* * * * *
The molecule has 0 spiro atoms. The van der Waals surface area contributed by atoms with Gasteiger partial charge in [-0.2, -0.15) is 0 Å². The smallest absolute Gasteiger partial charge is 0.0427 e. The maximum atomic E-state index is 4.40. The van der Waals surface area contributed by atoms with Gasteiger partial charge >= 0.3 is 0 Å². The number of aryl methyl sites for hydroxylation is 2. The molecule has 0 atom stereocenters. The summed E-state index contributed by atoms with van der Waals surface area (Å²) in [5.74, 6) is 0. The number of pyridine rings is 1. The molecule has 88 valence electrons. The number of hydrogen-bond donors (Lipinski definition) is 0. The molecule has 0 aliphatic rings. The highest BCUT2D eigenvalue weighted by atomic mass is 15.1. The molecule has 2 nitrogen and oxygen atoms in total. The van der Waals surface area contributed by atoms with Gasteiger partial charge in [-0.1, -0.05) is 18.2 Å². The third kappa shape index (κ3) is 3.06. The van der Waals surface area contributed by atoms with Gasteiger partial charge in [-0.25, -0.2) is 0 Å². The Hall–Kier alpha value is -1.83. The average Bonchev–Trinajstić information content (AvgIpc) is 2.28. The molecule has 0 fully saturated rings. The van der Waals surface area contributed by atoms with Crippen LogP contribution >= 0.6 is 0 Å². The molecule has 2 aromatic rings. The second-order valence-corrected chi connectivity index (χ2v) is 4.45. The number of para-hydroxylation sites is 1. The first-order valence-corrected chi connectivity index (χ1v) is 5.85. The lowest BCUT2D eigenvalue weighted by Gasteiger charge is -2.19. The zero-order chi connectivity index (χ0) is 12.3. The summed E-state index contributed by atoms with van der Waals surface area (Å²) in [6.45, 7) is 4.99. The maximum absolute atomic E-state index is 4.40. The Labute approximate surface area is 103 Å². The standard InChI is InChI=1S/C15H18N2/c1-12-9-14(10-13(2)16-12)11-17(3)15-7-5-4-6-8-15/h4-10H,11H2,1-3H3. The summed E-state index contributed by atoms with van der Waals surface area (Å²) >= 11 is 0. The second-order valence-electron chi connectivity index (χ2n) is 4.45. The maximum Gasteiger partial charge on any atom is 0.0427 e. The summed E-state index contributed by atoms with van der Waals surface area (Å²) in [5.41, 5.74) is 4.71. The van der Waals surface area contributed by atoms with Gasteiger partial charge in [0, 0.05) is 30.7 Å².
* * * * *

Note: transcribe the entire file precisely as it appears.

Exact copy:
The molecule has 0 spiro atoms. The van der Waals surface area contributed by atoms with Gasteiger partial charge in [-0.2, -0.15) is 0 Å². The smallest absolute Gasteiger partial charge is 0.0427 e. The maximum atomic E-state index is 4.40. The van der Waals surface area contributed by atoms with Gasteiger partial charge >= 0.3 is 0 Å². The number of aryl methyl sites for hydroxylation is 2. The molecule has 0 atom stereocenters. The summed E-state index contributed by atoms with van der Waals surface area (Å²) in [5.74, 6) is 0. The number of pyridine rings is 1. The molecule has 88 valence electrons. The number of hydrogen-bond donors (Lipinski definition) is 0. The molecule has 0 aliphatic rings. The highest BCUT2D eigenvalue weighted by atomic mass is 15.1. The molecule has 2 nitrogen and oxygen atoms in total. The van der Waals surface area contributed by atoms with Gasteiger partial charge in [-0.1, -0.05) is 18.2 Å². The third kappa shape index (κ3) is 3.06. The van der Waals surface area contributed by atoms with Gasteiger partial charge in [-0.25, -0.2) is 0 Å². The Hall–Kier alpha value is -1.83. The average Bonchev–Trinajstić information content (AvgIpc) is 2.28. The molecule has 0 fully saturated rings. The van der Waals surface area contributed by atoms with Crippen LogP contribution >= 0.6 is 0 Å². The molecule has 2 aromatic rings. The second-order valence-corrected chi connectivity index (χ2v) is 4.45. The number of para-hydroxylation sites is 1. The first-order valence-corrected chi connectivity index (χ1v) is 5.85. The lowest BCUT2D eigenvalue weighted by Gasteiger charge is -2.19. The zero-order chi connectivity index (χ0) is 12.3. The summed E-state index contributed by atoms with van der Waals surface area (Å²) in [6.45, 7) is 4.99. The maximum absolute atomic E-state index is 4.40. The Labute approximate surface area is 103 Å². The standard InChI is InChI=1S/C15H18N2/c1-12-9-14(10-13(2)16-12)11-17(3)15-7-5-4-6-8-15/h4-10H,11H2,1-3H3. The summed E-state index contributed by atoms with van der Waals surface area (Å²) >= 11 is 0. The second-order valence-electron chi connectivity index (χ2n) is 4.45. The maximum Gasteiger partial charge on any atom is 0.0427 e. The summed E-state index contributed by atoms with van der Waals surface area (Å²) in [5.41, 5.74) is 4.71. The van der Waals surface area contributed by atoms with Gasteiger partial charge in [0, 0.05) is 30.7 Å².